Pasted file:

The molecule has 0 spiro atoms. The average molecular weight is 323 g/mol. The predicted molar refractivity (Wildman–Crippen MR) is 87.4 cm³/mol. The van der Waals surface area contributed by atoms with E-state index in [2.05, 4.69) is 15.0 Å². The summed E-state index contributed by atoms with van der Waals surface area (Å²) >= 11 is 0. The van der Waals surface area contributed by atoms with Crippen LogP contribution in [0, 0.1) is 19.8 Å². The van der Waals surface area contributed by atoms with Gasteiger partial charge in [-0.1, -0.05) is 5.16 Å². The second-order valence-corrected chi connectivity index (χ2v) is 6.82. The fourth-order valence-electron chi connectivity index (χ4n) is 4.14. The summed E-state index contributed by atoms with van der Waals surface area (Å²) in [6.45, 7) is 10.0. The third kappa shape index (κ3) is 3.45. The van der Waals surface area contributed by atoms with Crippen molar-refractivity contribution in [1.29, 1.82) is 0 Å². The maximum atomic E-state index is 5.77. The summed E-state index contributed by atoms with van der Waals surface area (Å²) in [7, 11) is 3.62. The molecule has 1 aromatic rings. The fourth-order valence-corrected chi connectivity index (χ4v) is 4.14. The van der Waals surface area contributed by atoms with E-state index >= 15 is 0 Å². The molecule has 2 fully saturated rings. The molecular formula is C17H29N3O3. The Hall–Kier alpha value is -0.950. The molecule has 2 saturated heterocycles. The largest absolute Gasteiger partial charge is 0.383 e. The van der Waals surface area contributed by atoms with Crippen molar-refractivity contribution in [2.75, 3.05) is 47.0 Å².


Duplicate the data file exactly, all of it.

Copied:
The molecule has 0 spiro atoms. The average molecular weight is 323 g/mol. The predicted molar refractivity (Wildman–Crippen MR) is 87.4 cm³/mol. The van der Waals surface area contributed by atoms with E-state index in [2.05, 4.69) is 15.0 Å². The summed E-state index contributed by atoms with van der Waals surface area (Å²) >= 11 is 0. The van der Waals surface area contributed by atoms with Crippen LogP contribution in [0, 0.1) is 19.8 Å². The van der Waals surface area contributed by atoms with Gasteiger partial charge in [-0.1, -0.05) is 5.16 Å². The second-order valence-corrected chi connectivity index (χ2v) is 6.82. The fourth-order valence-electron chi connectivity index (χ4n) is 4.14. The summed E-state index contributed by atoms with van der Waals surface area (Å²) in [6.45, 7) is 10.0. The third kappa shape index (κ3) is 3.45. The van der Waals surface area contributed by atoms with Crippen molar-refractivity contribution in [1.29, 1.82) is 0 Å². The maximum atomic E-state index is 5.77. The summed E-state index contributed by atoms with van der Waals surface area (Å²) in [7, 11) is 3.62. The molecule has 1 aromatic rings. The fourth-order valence-corrected chi connectivity index (χ4v) is 4.14. The van der Waals surface area contributed by atoms with E-state index >= 15 is 0 Å². The molecule has 2 fully saturated rings. The molecular formula is C17H29N3O3. The Hall–Kier alpha value is -0.950. The molecule has 2 saturated heterocycles. The largest absolute Gasteiger partial charge is 0.383 e. The van der Waals surface area contributed by atoms with Crippen molar-refractivity contribution in [2.75, 3.05) is 47.0 Å².